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Both DHA (docosahexaenoic acid) and EPA (eicosapentaenoic acid) are omega-3 fatty acids that are strongly recommended for greater health, but have been principally available in fish oil preparations. These are great for omnivores, but the vegan, who consumes no animal products, can’t take DHA or EPA in this form. There are vegan DHA sources, which are increasingly available. These can also be considered partial sources of EPA because the body converts about 10% of the DHA it receives into EPA.
When looking for vegan DHA, specialists in creating supplements evaluated how fish ended up with such high levels of this fatty acid. It turns out that the fish diet on certain types of algae is what provides some fish with high DHA levels. In order to create a vegan DHA product, a number of supplement manufacturers went straight to the source, using algae to create nutritionally adequate supplements, that offer the same benefits as the DHA present in fish oil or consumable in oily fish.
To make true vegan DHA supplements, all ingredients have to conform to vegan standards. This means making sure any inactive components of the supplement aren’t derived from animal sources. Sometimes capsules are made from products like gelatin, which can be made from animal bones or marrow. Thoughtful combining of all vegan ingredients has produced a growing array of DHA supplements. Some of these feature extra benefits like enteric coating, which may avoid stomach upset or burping strong-tasting algae.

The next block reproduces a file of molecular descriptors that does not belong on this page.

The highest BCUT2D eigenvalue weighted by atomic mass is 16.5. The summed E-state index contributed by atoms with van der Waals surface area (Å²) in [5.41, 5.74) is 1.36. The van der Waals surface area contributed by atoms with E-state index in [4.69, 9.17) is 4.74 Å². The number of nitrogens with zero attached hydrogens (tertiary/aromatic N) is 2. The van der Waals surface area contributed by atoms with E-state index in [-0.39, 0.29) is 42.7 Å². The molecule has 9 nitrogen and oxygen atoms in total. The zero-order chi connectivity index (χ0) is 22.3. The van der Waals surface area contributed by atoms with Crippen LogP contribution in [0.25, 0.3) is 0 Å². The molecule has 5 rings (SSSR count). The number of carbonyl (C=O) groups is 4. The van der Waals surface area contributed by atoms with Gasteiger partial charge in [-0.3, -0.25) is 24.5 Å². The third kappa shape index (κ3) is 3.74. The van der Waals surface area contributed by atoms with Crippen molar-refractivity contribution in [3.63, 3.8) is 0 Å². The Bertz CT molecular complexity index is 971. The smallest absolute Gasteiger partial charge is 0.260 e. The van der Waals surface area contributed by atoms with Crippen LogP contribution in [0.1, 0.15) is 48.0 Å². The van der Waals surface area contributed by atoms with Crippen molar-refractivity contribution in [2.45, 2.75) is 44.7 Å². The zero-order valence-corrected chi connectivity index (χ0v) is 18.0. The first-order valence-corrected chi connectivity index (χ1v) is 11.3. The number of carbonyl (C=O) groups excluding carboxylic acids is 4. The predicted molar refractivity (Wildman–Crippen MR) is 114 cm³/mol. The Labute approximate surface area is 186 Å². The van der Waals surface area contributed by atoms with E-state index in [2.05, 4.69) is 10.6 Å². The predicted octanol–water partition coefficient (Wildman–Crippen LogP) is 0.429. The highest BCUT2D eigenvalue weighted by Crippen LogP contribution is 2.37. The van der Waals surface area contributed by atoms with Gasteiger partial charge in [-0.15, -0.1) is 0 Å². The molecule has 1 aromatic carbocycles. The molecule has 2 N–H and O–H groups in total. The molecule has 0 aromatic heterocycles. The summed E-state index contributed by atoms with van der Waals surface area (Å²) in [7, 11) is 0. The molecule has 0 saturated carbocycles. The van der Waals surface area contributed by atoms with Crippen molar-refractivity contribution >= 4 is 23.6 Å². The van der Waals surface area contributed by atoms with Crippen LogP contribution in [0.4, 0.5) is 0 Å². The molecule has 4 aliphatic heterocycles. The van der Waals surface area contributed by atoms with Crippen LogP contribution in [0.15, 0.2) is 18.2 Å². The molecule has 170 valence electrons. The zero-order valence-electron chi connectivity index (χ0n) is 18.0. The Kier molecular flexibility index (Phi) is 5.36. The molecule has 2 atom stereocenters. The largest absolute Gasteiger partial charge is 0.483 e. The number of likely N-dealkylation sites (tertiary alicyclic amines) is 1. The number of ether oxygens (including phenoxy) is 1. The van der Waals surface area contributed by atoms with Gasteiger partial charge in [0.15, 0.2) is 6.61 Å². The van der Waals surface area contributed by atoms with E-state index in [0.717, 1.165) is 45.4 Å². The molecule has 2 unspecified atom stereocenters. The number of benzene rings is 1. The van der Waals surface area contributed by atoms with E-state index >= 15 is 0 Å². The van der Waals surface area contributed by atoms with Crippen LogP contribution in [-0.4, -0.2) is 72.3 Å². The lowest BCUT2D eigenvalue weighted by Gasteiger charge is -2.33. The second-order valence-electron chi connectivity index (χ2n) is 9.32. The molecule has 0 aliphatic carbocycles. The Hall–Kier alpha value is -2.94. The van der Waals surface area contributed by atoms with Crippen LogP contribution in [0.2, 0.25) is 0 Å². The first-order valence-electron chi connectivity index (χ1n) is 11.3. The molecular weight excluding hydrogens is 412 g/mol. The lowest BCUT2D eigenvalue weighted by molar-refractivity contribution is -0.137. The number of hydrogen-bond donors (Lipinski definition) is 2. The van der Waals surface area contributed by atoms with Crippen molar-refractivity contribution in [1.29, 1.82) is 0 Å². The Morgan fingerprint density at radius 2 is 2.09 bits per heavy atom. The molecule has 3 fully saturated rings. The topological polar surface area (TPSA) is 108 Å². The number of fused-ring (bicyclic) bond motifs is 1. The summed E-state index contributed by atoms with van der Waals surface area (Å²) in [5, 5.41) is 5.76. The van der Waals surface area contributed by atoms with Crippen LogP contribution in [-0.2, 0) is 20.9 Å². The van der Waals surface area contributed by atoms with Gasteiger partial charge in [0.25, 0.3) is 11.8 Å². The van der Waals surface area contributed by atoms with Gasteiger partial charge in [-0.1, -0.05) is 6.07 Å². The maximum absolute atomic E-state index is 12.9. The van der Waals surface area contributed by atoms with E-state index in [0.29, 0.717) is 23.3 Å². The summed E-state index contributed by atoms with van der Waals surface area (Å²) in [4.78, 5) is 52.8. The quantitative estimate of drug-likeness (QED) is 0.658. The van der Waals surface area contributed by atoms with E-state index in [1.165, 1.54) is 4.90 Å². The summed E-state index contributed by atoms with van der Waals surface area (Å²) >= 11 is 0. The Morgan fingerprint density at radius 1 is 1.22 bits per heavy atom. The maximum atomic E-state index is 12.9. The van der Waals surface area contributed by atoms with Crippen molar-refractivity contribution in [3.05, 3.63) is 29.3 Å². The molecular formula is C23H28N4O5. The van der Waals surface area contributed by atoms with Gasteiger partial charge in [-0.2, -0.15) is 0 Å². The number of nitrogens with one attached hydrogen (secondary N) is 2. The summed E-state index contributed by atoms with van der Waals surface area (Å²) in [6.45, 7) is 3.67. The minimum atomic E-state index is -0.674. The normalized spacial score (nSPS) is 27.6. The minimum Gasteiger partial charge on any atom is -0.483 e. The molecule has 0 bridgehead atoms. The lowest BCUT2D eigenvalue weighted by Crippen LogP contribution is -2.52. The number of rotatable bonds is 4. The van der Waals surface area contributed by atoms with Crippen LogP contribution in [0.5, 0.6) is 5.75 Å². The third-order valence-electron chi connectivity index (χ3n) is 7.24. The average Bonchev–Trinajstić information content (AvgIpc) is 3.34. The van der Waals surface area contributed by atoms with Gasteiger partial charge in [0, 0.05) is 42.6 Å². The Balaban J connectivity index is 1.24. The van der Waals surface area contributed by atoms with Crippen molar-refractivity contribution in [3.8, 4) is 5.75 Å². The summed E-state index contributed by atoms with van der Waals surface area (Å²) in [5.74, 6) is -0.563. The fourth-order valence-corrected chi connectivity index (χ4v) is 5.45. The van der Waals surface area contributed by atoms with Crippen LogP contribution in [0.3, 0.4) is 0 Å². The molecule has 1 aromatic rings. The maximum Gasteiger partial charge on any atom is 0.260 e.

While vegan DHA supplements are comparable to the omega-3 fatty acid available in a number of fish oils, most of them don’t provide EPA in the same amounts. A very small number of vegan EPA products are available and these may not be as good as fish sources. Many EPA supplements are really a different fatty acid, called alpha-linolenic acid (ALA).
The body will convert some ALA into EPA, but it doesn’t do this in equal amounts, just as vegan DHA only converts 10% of itself into EPA. To get adequate EPA from ALA, massive amounts of it might need to be ingested. Though ALA comes in many vegan-friendly forms like flaxseeds, walnuts and canola oil, it still might take a considerable consumption amount to obtain EPA levels comparable to those in fish oil supplements.
At present, vegan DHA and EPA supplements together are difficult to find, though there may be a few. This is an evolving field, and there continues to be rapid developments in this area. A source of the fatty acids from other than fish isn’t just appealing to vegans. Many people don’t care for fish oil because they don’t like fish and don’t enjoy the belching that may taste fishy, and which can accompany supplement use. Others are most interested in supplements containing both of these fatty acids, which are derived from more sustainable plant-based sources.
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